Monday, July 27,
Acapulco: No longer a Crown Jewel of Mexican Tourism
Bullets and bodies haven’t stopped
Mexican tourists from visiting the traditional summer playground of Acapulco. Despite a cresting wave of violence in recent
days, local authorities tagged the hotel occupancy rate at 69.8 percent on July 21, when summer vacation 2015 was in full
But since the beginning of the month, Acapulco’s streets have been painted in blood with three, four, five or
more homicides registered practically every day. In some cases, roving bands of gunslingers have shot it out with rivals in
low-income residential neighborhoods.
Although the Pacific Coast city has been submerged in violence for years, the
latest outbreak has been distinguished by the high number of female victims, as well as ample gunplay during daylight hours
in areas frequented by tourists.
In July, tourists and workers were robbed at gunpoint in broad daylight at a
small restaurant in La Dalia Marketplace, a man was gunned down at a seafood restaurant in the popular La Condesa entertainment
zone, a couple was executed on Hornos Beach, and multiple shootings shattered the peace in the downtown zone.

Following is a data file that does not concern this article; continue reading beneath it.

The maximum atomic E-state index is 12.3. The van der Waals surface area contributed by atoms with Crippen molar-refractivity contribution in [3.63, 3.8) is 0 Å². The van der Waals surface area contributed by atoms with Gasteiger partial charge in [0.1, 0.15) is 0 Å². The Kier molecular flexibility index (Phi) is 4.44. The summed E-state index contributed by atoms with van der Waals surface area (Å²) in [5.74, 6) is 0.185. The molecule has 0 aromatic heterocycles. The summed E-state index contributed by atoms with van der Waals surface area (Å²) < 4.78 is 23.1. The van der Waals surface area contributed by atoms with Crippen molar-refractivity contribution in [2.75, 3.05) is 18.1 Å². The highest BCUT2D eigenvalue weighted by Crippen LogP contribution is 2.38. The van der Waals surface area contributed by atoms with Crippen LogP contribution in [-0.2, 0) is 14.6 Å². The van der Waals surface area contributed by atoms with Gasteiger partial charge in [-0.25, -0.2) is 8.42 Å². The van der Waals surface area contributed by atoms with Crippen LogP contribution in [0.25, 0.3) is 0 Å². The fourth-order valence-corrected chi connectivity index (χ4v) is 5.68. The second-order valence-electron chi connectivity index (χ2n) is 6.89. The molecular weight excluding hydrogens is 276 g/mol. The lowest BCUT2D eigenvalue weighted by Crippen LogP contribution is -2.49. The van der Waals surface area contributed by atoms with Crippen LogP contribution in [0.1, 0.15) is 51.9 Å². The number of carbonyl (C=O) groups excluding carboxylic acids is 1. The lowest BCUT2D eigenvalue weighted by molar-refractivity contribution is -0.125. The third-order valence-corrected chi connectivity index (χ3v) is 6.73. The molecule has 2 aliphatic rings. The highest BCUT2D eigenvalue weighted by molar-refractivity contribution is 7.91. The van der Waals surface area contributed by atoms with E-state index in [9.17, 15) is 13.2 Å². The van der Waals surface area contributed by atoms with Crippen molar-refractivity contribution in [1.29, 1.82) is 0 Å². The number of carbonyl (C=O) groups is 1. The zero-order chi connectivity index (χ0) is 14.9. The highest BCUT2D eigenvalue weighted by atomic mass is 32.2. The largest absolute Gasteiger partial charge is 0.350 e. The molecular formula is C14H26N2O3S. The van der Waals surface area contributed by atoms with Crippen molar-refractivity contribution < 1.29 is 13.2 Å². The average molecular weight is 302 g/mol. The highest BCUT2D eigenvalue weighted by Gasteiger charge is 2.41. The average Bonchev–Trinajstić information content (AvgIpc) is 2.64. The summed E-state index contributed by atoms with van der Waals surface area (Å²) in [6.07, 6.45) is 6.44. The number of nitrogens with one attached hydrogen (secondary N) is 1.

In a chilling
act, the body of a dismembered woman was tossed on a street just off the Costera tourist strip. In another incident that rattled
the local psyche, a group of diners was fired upon at the 4 pm peak eating time in the Los Buzos restaurant, a very popular
establishment which is also located just off the Costera. Two people were reported killed outright and three injured in the
Los Buzos attack.
In many of the shootings, 9 mm and other powerful pistols have been the favored weapons of assassins.
In response to the bloodletting, authorities announced the deployment of 400 Gendarmes in the tourist zone. In other
parts of the city, security is delegated to the Mexican army and municipal police, a force greatly affected by recent purges
and long questioned for links to organized crime.
Interim Governor Rogelio Ortega blamed the mayhem on territorial
disputes between organized criminal bands. The current violence, he admitted, “is a phenomenon that overwhelms institutions,
because it has penetrated the social fabric, and because it recruits from poverty.” Violence, Governor Ortega added,
was a matter that “needs to be addressed.”
Some of the most recent murders bear the signs of a new “limpieza,”
or a cleansing of real or imagined enemies by one group making a ploy for domination of a plaza, or drug marketplace, with
narco-like messages left on or near some victims fulminating against “extortionists” and “kidnappers.”
The Guerrero daily El Sur reported at least 411 people were murdered in Acapulco between January 1 and July
14 of this year. Last month, the bodies of at least seven men and three women were retrieved from a so-called narco fosa,